How secure are the National Security Agency spy lines?

We know that there's no such thing as a completely secure computer system. Is the NSA spy system the largest security risk of them all?
Written by Tom Foremski, Contributor

Many are concerned about the National Security Agency (NSA) collection of data on US companies and individuals and the very real possibility that it has a way of directly accessing the servers of the world's largest computing platforms: Google, Facebook, Microsoft, etc.

It's certainly a situation that deserves attention and concern. But what's missing in this discussion is this: how secure is the NSA's spying system? 

If a foreign entity wanted to spy on US companies or individuals, would it try to tackle the problem directly by targeting the specific company or individual in its electronic spying attempts? It might, but that's a lot of work for an uncertain payoff.

A much more efficient approach would be to hack into a surveillance system that already has access to the information. Far better to hack into the NSA spying system at Google, or at Facebook, or at Microsoft (if such an NSA system exists, of course).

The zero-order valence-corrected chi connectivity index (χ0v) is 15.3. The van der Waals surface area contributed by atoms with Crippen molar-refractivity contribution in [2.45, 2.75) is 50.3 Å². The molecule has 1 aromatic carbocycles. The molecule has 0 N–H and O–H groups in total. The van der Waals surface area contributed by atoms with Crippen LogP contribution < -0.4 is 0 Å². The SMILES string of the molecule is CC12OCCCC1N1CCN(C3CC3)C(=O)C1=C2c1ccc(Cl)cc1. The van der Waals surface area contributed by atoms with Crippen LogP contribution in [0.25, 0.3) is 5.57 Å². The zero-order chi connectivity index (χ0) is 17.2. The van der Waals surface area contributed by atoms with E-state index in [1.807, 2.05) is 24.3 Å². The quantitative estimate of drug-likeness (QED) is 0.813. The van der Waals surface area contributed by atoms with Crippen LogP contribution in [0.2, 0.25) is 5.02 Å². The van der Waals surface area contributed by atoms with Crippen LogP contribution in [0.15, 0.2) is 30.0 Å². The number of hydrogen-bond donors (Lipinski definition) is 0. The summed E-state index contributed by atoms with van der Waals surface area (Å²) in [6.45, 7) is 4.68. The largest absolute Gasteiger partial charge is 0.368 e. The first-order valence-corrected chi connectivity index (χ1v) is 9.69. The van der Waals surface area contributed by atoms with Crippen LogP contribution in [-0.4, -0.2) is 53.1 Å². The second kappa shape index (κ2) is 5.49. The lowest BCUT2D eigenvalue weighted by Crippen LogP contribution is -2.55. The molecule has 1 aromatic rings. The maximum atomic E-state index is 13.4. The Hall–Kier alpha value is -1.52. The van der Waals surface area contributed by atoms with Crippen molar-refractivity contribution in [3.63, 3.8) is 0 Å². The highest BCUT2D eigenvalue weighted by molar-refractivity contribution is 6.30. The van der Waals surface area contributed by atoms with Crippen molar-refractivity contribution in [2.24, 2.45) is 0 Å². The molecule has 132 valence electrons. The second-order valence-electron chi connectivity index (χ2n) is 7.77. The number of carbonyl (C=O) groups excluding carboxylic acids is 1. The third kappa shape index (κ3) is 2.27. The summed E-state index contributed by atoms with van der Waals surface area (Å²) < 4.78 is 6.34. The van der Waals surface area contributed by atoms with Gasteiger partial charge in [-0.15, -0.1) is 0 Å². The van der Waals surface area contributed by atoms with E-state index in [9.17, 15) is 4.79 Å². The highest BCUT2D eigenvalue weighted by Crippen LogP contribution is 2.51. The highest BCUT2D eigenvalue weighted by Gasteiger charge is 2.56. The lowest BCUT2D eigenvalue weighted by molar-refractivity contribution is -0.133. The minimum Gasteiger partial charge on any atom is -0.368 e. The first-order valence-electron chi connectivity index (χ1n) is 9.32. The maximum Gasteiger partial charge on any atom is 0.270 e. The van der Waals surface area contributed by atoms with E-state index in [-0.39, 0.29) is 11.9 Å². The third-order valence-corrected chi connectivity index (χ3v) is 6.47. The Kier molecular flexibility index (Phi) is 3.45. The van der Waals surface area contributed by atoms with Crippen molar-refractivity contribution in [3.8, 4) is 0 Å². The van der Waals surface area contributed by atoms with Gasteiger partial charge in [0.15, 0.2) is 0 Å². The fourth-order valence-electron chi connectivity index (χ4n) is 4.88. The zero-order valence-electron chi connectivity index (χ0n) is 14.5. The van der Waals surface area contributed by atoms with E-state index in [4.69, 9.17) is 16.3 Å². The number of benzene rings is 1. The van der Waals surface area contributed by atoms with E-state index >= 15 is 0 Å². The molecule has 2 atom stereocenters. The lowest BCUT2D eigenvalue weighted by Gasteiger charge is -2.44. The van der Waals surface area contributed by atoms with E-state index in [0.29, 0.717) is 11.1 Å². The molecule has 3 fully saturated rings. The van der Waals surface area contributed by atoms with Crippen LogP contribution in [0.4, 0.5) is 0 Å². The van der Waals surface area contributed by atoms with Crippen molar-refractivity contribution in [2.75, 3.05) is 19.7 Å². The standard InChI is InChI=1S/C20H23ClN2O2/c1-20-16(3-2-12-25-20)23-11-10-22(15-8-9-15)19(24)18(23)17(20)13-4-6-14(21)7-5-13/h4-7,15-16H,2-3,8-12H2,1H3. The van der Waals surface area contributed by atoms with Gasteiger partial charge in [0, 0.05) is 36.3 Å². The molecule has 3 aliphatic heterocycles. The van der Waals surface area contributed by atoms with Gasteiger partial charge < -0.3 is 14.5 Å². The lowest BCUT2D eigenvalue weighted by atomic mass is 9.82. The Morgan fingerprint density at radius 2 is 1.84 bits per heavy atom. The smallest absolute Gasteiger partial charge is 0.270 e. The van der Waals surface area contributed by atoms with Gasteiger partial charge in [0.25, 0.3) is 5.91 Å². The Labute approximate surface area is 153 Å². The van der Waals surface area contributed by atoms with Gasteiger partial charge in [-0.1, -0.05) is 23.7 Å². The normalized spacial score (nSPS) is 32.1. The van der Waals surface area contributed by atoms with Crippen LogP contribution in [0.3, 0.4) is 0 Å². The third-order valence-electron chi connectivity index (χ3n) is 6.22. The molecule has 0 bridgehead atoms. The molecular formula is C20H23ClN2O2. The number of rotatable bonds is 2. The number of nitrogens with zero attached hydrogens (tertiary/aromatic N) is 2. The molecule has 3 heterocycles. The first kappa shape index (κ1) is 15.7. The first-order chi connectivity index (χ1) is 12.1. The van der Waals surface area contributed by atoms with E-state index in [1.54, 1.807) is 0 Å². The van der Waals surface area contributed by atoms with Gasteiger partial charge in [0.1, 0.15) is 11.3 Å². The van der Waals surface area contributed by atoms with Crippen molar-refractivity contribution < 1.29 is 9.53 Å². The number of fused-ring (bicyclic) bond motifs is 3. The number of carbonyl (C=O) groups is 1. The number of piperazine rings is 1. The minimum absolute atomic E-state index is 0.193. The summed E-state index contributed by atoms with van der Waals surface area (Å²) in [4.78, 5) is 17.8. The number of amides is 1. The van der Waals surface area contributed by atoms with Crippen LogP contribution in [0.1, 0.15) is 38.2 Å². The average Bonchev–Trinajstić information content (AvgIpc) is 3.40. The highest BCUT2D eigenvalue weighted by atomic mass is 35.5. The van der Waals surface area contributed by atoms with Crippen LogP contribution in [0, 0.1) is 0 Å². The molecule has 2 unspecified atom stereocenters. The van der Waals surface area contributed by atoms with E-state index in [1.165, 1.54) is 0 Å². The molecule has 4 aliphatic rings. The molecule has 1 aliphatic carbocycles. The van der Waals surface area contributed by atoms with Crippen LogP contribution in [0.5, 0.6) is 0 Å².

In early 2010 Google discovered that Chinese hackers had gotten into its systems. Who did it call to help deal with this problem? The NSA. [Google to enlist NSA to help it ward off cyberattacks.]

This puzzled me tremendously, why would Google, with its enormous brain trust of the world's top computer experts call on the NSA? Why didn't Google have the means, the expertise, to deal with this problem directly and solely?

It makes sense if it was the NSA's spying system that got hacked within Google.

The search giant knows its own systems and how they can be protected but it doesn't know the NSA's computer systems and how they protect themselves. It makes perfect sense to call in the NSA to help plug this hole because it's a hole created for the NSA which the NSA might have left vulnerable in some way.

The NSA also employs the world's top computer experts but it's not infallible. Everyone knows that there's no such thing as a completely secure system. The greater danger in the NSA's spying activities is not from the NSA itself, but from the many nefarious foreign national, and international criminal enterprises, that find a way to exploit the existing spy systems so thoroughly crafted, and so thoroughly extensive, that have been built by the NSA.

The danger from allowing the NSA to have deep access into the data systems of US companies is that that very system creates an enormous vulnerability that would not have existed. Hack into part of the NSA spy network and you have access to a mass of private data that would be near impossible to collect in any other way.

It's ironic that the NSA's activities to improve the security of the US have created the nation's largest security risk of them all. 


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